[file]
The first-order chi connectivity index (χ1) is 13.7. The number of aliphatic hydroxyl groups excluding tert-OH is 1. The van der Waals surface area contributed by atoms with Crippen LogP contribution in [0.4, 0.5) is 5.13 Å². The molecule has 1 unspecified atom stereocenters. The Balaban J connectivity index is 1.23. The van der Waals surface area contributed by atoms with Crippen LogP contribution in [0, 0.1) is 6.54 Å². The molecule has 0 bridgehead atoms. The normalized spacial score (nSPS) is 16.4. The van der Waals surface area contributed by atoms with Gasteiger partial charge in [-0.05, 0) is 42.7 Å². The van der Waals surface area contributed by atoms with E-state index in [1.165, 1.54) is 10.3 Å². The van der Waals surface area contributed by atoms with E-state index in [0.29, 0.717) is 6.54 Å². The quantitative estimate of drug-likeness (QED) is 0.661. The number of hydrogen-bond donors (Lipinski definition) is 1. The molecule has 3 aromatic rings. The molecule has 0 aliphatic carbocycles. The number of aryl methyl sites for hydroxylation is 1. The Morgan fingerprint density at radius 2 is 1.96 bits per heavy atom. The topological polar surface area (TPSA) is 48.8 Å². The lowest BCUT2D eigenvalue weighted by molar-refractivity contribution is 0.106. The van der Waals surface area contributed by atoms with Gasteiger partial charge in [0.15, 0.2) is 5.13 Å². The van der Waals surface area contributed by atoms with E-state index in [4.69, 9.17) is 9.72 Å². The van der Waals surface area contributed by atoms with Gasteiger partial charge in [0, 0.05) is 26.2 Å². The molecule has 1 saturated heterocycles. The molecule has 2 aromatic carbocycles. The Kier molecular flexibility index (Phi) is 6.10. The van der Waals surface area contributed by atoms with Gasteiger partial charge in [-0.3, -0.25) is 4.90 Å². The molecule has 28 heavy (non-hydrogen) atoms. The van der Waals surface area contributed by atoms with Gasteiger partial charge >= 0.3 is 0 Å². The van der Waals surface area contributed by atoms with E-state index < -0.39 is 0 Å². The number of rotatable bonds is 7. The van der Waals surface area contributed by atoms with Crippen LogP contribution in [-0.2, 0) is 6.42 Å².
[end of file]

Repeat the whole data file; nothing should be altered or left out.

The first-order chi connectivity index (χ1) is 13.7. The number of aliphatic hydroxyl groups excluding tert-OH is 1. The van der Waals surface area contributed by atoms with Crippen LogP contribution in [0.4, 0.5) is 5.13 Å². The molecule has 1 unspecified atom stereocenters. The Balaban J connectivity index is 1.23. The van der Waals surface area contributed by atoms with Crippen LogP contribution in [0, 0.1) is 6.54 Å². The molecule has 0 bridgehead atoms. The normalized spacial score (nSPS) is 16.4. The van der Waals surface area contributed by atoms with Gasteiger partial charge in [-0.05, 0) is 42.7 Å². The van der Waals surface area contributed by atoms with E-state index in [1.165, 1.54) is 10.3 Å². The van der Waals surface area contributed by atoms with E-state index in [0.29, 0.717) is 6.54 Å². The quantitative estimate of drug-likeness (QED) is 0.661. The number of hydrogen-bond donors (Lipinski definition) is 1. The molecule has 3 aromatic rings. The molecule has 0 aliphatic carbocycles. The number of aryl methyl sites for hydroxylation is 1. The Morgan fingerprint density at radius 2 is 1.96 bits per heavy atom. The topological polar surface area (TPSA) is 48.8 Å². The lowest BCUT2D eigenvalue weighted by molar-refractivity contribution is 0.106. The van der Waals surface area contributed by atoms with Gasteiger partial charge in [0.15, 0.2) is 5.13 Å². The van der Waals surface area contributed by atoms with E-state index in [4.69, 9.17) is 9.72 Å². The van der Waals surface area contributed by atoms with Gasteiger partial charge in [0, 0.05) is 26.2 Å². The molecule has 1 saturated heterocycles. The molecule has 2 aromatic carbocycles. The Kier molecular flexibility index (Phi) is 6.10. The van der Waals surface area contributed by atoms with Gasteiger partial charge in [-0.3, -0.25) is 4.90 Å². The molecule has 28 heavy (non-hydrogen) atoms. The van der Waals surface area contributed by atoms with Gasteiger partial charge >= 0.3 is 0 Å². The van der Waals surface area contributed by atoms with E-state index < -0.39 is 0 Å². The number of rotatable bonds is 7. The van der Waals surface area contributed by atoms with Crippen LogP contribution in [-0.2, 0) is 6.42 Å².